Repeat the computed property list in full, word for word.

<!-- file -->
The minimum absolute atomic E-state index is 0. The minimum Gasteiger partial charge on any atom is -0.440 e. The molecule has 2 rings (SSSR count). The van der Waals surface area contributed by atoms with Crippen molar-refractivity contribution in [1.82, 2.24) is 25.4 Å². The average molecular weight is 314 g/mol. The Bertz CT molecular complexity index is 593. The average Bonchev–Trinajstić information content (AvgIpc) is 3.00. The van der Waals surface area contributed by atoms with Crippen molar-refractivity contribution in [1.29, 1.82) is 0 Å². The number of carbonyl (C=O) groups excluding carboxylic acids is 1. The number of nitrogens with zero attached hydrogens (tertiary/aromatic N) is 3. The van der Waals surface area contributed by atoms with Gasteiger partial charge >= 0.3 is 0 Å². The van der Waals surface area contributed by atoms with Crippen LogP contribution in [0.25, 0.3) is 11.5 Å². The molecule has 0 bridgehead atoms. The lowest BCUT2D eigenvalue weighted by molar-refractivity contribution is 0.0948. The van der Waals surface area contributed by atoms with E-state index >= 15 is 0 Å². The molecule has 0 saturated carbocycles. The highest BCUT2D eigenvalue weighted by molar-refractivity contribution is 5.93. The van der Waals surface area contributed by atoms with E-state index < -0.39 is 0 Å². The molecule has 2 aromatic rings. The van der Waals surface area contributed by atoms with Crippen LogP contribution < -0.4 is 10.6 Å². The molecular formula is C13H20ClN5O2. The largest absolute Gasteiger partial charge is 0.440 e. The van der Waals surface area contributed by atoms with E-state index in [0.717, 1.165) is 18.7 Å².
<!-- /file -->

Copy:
The minimum absolute atomic E-state index is 0. The minimum Gasteiger partial charge on any atom is -0.440 e. The molecule has 2 rings (SSSR count). The van der Waals surface area contributed by atoms with Crippen molar-refractivity contribution in [1.82, 2.24) is 25.4 Å². The average molecular weight is 314 g/mol. The Bertz CT molecular complexity index is 593. The average Bonchev–Trinajstić information content (AvgIpc) is 3.00. The van der Waals surface area contributed by atoms with Crippen molar-refractivity contribution in [1.29, 1.82) is 0 Å². The number of carbonyl (C=O) groups excluding carboxylic acids is 1. The number of nitrogens with zero attached hydrogens (tertiary/aromatic N) is 3. The van der Waals surface area contributed by atoms with Gasteiger partial charge >= 0.3 is 0 Å². The van der Waals surface area contributed by atoms with Crippen LogP contribution in [0.25, 0.3) is 11.5 Å². The molecule has 0 bridgehead atoms. The lowest BCUT2D eigenvalue weighted by molar-refractivity contribution is 0.0948. The van der Waals surface area contributed by atoms with E-state index >= 15 is 0 Å². The molecule has 0 saturated carbocycles. The highest BCUT2D eigenvalue weighted by molar-refractivity contribution is 5.93. The van der Waals surface area contributed by atoms with E-state index < -0.39 is 0 Å². The molecule has 2 aromatic rings. The van der Waals surface area contributed by atoms with Crippen LogP contribution < -0.4 is 10.6 Å². The molecular formula is C13H20ClN5O2. The largest absolute Gasteiger partial charge is 0.440 e. The van der Waals surface area contributed by atoms with E-state index in [0.717, 1.165) is 18.7 Å².